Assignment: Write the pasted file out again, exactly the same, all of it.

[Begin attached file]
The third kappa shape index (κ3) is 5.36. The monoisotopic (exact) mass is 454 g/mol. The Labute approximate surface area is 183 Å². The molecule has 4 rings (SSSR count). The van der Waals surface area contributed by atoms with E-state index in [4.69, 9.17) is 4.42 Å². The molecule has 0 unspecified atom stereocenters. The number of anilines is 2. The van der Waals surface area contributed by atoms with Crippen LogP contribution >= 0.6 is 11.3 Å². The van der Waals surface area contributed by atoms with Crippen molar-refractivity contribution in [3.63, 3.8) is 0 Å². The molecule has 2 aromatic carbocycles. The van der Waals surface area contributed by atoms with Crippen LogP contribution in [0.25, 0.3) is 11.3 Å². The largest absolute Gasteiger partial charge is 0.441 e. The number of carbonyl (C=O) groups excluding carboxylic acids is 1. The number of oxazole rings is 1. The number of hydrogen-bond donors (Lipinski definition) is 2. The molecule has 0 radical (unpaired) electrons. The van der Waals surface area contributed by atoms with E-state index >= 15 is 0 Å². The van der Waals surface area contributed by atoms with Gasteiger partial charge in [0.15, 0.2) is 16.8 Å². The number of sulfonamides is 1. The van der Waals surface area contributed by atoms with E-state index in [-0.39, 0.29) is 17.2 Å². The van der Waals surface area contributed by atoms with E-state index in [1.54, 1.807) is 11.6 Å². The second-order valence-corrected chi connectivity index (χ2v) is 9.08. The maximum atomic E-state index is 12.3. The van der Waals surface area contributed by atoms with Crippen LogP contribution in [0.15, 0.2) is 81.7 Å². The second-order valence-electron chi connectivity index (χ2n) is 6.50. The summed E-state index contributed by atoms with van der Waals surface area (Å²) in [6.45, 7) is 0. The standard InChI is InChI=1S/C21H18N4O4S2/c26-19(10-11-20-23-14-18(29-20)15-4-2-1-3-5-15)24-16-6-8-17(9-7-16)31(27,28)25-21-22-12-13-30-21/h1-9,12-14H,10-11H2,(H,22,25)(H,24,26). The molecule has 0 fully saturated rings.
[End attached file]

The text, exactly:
The third kappa shape index (κ3) is 5.36. The monoisotopic (exact) mass is 454 g/mol. The Labute approximate surface area is 183 Å². The molecule has 4 rings (SSSR count). The van der Waals surface area contributed by atoms with E-state index in [4.69, 9.17) is 4.42 Å². The molecule has 0 unspecified atom stereocenters. The number of anilines is 2. The van der Waals surface area contributed by atoms with Crippen LogP contribution >= 0.6 is 11.3 Å². The van der Waals surface area contributed by atoms with Crippen molar-refractivity contribution in [3.63, 3.8) is 0 Å². The molecule has 2 aromatic carbocycles. The van der Waals surface area contributed by atoms with Crippen LogP contribution in [0.25, 0.3) is 11.3 Å². The largest absolute Gasteiger partial charge is 0.441 e. The number of carbonyl (C=O) groups excluding carboxylic acids is 1. The number of oxazole rings is 1. The number of hydrogen-bond donors (Lipinski definition) is 2. The molecule has 0 radical (unpaired) electrons. The van der Waals surface area contributed by atoms with E-state index >= 15 is 0 Å². The van der Waals surface area contributed by atoms with Gasteiger partial charge in [0.15, 0.2) is 16.8 Å². The number of sulfonamides is 1. The van der Waals surface area contributed by atoms with E-state index in [-0.39, 0.29) is 17.2 Å². The van der Waals surface area contributed by atoms with E-state index in [1.54, 1.807) is 11.6 Å². The second-order valence-corrected chi connectivity index (χ2v) is 9.08. The maximum atomic E-state index is 12.3. The van der Waals surface area contributed by atoms with Crippen LogP contribution in [0.15, 0.2) is 81.7 Å². The second-order valence-electron chi connectivity index (χ2n) is 6.50. The summed E-state index contributed by atoms with van der Waals surface area (Å²) in [6.45, 7) is 0. The standard InChI is InChI=1S/C21H18N4O4S2/c26-19(10-11-20-23-14-18(29-20)15-4-2-1-3-5-15)24-16-6-8-17(9-7-16)31(27,28)25-21-22-12-13-30-21/h1-9,12-14H,10-11H2,(H,22,25)(H,24,26). The molecule has 0 fully saturated rings.